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The Post and ProPublica

By Andy Alexander

Post readers saw a new byline attached to an investigative piece played prominently today.

The story was co-authored by Post banking writer Binyamin Appelbaum and Paul Kiel, a reporter for an independent, nonprofit journalism organization called ProPublica. It was classic investigative journalism, raising questions about whether Hawaii Democratic Sen. Daniel K. Inouye’s staff had improperly asked federal regulators to check on the bailout application of a home-state bank that holds the bulk of his personal wealth.

It’s the third collaboration this year between The Post and New York-based ProPublica. Another is in the works.

On Monday, Post reporter Brady Dennis teamed with ProPublica’s Jeff Gerth, a Pultizer winner, to reveal how General Electric, the world’s largest industrial company, managed to become the biggest beneficiary of a federal rescue program for banks.

In April, Gerth and Post reporter Robert O’Harrow Jr., wrote a lengthy story looking at Timothy Geithner’s role in bank regulation before he became Treasury secretary.

The partnerships are good for The Post because they offer quality reporting free of charge at a time when resources are being stretched and the paper is losing money.

They’re good for ProPublica, giving exposure to its work and fulfilling its goal of producing investigative journalism.

And they’re especially good for Post readers, who crave solid watchdog reporting. Readership surveys consistently show that readers want more so-called “accountability journalism.”

ProPublica is the best-known of a small number of nonprofit news organizations to emerge at a time when newspapers are struggling for survival. Funded primarily through a multi-year commitment from the Sandler Family Supporting Foundation, ProPublica began operations in early 2008 with a projected $10 million annual budget. It hired more than 30 journalists, including some of the best reporting and editing talent in the business, and is headed by former Wall Street Journal Managing Editor Paul Steiger. (Full disclosure: I serve on the board of the Committee to Protect Journalists, which is chaired by Steiger.)

The chief benefactors, Herbert and Marion Sandler, made a fortune running California-based Golden West Financial Corporation, a savings and loan company that merged with Wachovia several years ago. They have contributed heavily to Democratic candidates and left-leaning advocacy groups. Herbert Sandler chairs ProPublica's governing board, but Steiger has said the Sandlers gave assurances of independence and that they do not know in advance what stories are being pursued.

Jeff Leen, who heads The Post’s investigative reporting unit, said of ProPublica: “They bring us ideas and we choose from their menu.”

The collaboration is about 50-50 between Post and ProPublica reporters. The two sides work as a team, but in the end the story goes through The Post’s editing process and is scrutinized by the newspaper’s in-house libel counsel. When it is published, it also appears on proPublic’s Web site.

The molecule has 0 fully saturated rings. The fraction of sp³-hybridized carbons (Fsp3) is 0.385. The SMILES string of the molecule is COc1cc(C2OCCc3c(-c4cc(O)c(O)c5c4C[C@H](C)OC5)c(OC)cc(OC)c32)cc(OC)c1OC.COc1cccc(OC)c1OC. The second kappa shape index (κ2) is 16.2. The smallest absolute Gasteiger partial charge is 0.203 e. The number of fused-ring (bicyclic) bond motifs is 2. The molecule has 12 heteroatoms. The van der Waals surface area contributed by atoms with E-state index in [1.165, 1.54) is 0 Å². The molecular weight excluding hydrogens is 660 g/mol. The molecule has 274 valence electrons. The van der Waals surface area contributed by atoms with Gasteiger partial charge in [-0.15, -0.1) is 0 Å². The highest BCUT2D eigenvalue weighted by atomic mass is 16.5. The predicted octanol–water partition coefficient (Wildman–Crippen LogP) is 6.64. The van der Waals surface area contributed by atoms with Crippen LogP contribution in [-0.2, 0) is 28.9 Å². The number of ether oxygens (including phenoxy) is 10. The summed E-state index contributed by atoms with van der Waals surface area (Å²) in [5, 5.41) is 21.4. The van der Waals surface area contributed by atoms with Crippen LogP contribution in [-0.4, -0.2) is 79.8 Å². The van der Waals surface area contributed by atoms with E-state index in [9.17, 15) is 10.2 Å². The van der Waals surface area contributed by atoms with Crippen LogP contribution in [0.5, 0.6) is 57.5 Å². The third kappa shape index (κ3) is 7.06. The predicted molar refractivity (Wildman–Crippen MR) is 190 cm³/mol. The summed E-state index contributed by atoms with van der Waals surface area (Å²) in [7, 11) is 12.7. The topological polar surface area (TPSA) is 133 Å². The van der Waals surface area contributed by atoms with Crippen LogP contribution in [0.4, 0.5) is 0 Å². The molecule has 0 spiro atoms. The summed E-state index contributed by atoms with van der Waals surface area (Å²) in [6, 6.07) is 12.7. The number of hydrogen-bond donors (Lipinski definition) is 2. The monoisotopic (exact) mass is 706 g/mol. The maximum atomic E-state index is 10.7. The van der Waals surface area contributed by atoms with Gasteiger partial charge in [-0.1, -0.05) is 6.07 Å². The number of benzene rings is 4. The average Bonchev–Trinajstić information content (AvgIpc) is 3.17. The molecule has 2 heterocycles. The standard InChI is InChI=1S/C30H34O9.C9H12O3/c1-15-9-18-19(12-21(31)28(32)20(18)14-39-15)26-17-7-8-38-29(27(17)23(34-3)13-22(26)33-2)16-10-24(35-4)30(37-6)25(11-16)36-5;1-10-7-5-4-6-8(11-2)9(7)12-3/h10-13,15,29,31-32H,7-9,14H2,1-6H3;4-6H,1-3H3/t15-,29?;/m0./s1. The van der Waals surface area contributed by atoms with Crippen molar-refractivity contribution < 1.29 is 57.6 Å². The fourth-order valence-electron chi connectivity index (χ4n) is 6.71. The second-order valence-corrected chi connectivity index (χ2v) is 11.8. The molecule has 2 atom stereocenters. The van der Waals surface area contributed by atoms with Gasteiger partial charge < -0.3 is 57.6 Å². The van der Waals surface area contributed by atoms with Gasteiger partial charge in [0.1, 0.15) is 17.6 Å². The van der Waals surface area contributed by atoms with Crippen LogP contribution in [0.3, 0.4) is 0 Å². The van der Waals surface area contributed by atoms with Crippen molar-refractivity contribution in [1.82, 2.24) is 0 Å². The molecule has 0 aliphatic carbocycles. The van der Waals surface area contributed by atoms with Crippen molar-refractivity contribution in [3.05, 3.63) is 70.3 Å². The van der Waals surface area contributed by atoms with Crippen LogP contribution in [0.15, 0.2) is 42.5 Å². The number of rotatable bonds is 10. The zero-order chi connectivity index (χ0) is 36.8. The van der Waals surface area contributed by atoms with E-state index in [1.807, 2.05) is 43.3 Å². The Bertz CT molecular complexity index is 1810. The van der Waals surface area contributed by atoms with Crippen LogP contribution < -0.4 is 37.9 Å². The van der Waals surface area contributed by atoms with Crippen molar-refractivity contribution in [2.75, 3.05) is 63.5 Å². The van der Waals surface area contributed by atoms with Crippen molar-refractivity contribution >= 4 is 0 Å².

In a sense, Leen said, The Post serves as a “distribution channel” for stories that might originate with ProPublica.

Despite cutbacks at The Post, Leen said management remains fully committed to an investigative unit. Currently, he oversees a team of ten reporters who have six major projects in the pipeline.

Collaboration is not new to The Post. It has teamed on numerous investigative projects with CBS’ “60 Minutes” and NBC’s “Dateline.”

By Andy Alexander  | July 1, 2009; 3:58 PM ET
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Next: The Post's 'Salon' Plan: A Public Relations Disaster


An encouraging sign that the Post despite all its failures, still is somewhat committed to investigative journalism. However, the "About Us" page of ProPublica gives food for thought:

"Investigative journalism is at risk. Many news organizations have increasingly come to see it as a luxury. Today’s investigative reporters lack resources: Time and budget constraints are curbing the ability of journalists not specifically designated “investigative” to do this kind of reporting in addition to their regular beats. This is therefore a moment when new models are necessary to carry forward some of the great work of journalism in the public interest that is such an integral part of self-government, and thus an important bulwark of our democracy."

Well, maybe WaPo's future is also as a nonprofit? Nobody can deny that the newspaper business simply isn't able to reach the profit margins that investors demand nowadays. It sure would be great if a rich benefactor would buy the Post (it can't be too expensive now) and converted it to such a nonprofit organisation. Bill Gates, Warren Buffet, George Soros - where are you when journalism needs you?

Posted by: Gray62 | July 2, 2009 8:46 AM | Report abuse

Here's a scandal that needs to be investigated:

For $25,000 to $250,000, The Washington Post is offering lobbyists and association executives off-the-record, nonconfrontational access to "those powerful few" — Obama administration officials, members of Congress, and the paper’s own reporters and editors.

Posted by: tresangelas | July 2, 2009 9:27 AM | Report abuse

Ombudsman! Whats going on here?

"Washington Post sells access, $25,000+"

I have $25,000 and would like some face time with Dan Froomkin. Any chance you could set this up?

Posted by: oncebitten | July 2, 2009 9:53 AM | Report abuse

I don't read the Washington Post anymore given the disregard for its readers, so aptly demonstrated in the Froomkin fiasco. I thought it couldn't get worse than that, but then I read this: Can you perhaps see if the Post honchos care to comment on this? Egads.

Posted by: dijamo | July 2, 2009 9:56 AM | Report abuse

Yep, another day of spiking the Froomkin follow up by the Ombudsman, and a rah-rah story about how the Post is cutting investigative journalism costs with some org, and being scooped by the Politico about a further prostitutioin of journalistic ethics by Hyatt and the clowns.